We must be careful when we hear Debt and Deficit, because they are not one and the same. The Deficit relates to the Budget and overall government spending exceeding revenues. The National Debt is total of all years of deficit spending.
We may ask, “Why should we care? The government can just print more money”
It is not that simple, the printed dollar is an IOU for a value. If the sellers of a product or service believe our IOU has a lower value, they will demand more dollars for the same product or service. —Devaluation of the dollar occurs.
When the government has more debt than it can pay it becomes necessary to ensure our dollar’s value. The government selling IOU’s does this; the government sells bonds. The IOU bond’s face value is the price holder will receive at a set future time. Buyers of the bonds need a financial reward to purchase our IOU, so the bonds are sold at less than face value. The money from the bonds goes into the US Treasury to hold up the dollar.
We can view an on-line National Debt Clock as provided by the US Treasury at http://www.treasurydirect.gov/NP/BPDLogin?application=np.
The debt stands today at a staggering $11.5 trillion, equivalent to over $37,000 for each and every American. This year's deficit is now estimated at about $1.85 trillion.
NOW STOP JUST A FEW MINUTES AND THINK ABOUT THIS STATEMENT. We are talking about newborn children having a debt of $37,000. And if we want to exempt them from this debt, we must take it upon ourselves to pay our debt and their debt before they start working.
Interest payments on the IOU's alone cost $452 billion last year--the largest federal spending category after Medicare-Medicaid, Social Security and defense. It's quickly crowding out all other government spending. And the Treasury is finding it harder to find new lenders.
Looking at the history of our debt, our first debt started in 1790 when the newly formed United States of America assumed the war debt of the Continental Congress. Only once since this period has the nation been debt free 1834-1835.
While staying on a generally upward trajectory, over several decades, the debt has climbed sharply; except for a respite from 1998 to 2000, when there were annual budget surpluses, reflecting in large part what turned out to be an overheated economy.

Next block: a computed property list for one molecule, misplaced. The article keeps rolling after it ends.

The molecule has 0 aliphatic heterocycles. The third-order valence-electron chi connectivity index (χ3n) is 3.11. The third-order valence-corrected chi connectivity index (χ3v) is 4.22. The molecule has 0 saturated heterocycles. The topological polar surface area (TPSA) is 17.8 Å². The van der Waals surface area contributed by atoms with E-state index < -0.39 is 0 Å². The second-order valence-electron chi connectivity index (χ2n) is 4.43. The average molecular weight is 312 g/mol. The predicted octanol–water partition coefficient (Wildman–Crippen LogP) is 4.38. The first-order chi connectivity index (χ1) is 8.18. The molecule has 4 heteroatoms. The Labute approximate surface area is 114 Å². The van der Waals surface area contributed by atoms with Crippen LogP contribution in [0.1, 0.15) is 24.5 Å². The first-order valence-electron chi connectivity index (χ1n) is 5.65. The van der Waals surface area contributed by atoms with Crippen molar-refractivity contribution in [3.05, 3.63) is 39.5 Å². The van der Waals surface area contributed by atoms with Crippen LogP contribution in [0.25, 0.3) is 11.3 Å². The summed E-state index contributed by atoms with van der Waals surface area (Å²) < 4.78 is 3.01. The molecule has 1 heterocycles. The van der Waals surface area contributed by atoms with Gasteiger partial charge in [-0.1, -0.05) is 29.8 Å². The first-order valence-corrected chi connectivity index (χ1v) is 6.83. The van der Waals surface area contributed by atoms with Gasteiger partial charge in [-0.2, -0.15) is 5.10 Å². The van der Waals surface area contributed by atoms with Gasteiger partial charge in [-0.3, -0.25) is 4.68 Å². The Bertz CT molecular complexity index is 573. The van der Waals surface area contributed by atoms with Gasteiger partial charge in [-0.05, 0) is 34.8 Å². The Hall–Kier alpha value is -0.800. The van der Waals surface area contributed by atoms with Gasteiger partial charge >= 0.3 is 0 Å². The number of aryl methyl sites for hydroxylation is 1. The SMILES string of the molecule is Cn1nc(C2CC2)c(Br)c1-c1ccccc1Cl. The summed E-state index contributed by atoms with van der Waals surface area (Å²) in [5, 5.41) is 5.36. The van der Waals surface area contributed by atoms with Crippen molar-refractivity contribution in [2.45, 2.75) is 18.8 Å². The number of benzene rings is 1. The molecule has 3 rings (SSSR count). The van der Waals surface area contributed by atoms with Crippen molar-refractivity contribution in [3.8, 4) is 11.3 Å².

The overall debt is now slightly over 80 percent of the annual output of the entire U.S. economy, as measured by the gross domestic product.
By historical standards, it's not proportionately as high as during World War II, when it briefly rose to 120 percent of GDP. But it's still a huge liability.
The national debt is soaring with government increased spending, TARP, Omnibus Bill, Economic Stimulus Bill, 2010 Budget, and etc. This spending is helping to force down the value of the dollar, the IOU’s are becoming less attractive as investments. Some major foreign lenders are already cutting back on their purchases of U.S. IOU’s.
And if major holders of U.S. debt were to flee, it would send shock waves through the global economy and sharply force up U.S. interest rates and devalue the dollar.
What would happen if the National Debt Bubble would burst?
Will we see a freeze on government and social security retirement increases, freeze on defense spending, freeze on government employee salaries, closing of government parks and museums, government lay-offs, halting of government construction projects, freeze on foreign aid spending, major tax increases, national lay-offs, and riots?
We often hear our elected officials use the term “unsustainable” when they oppose a particular policy, but they appear blind when it comes to the National Debt. We only need to look at the state of California and its lack of rational leadership to see the problem. Our deficit spending is unsustainable and the National Debt is a crisis waiting to happen.
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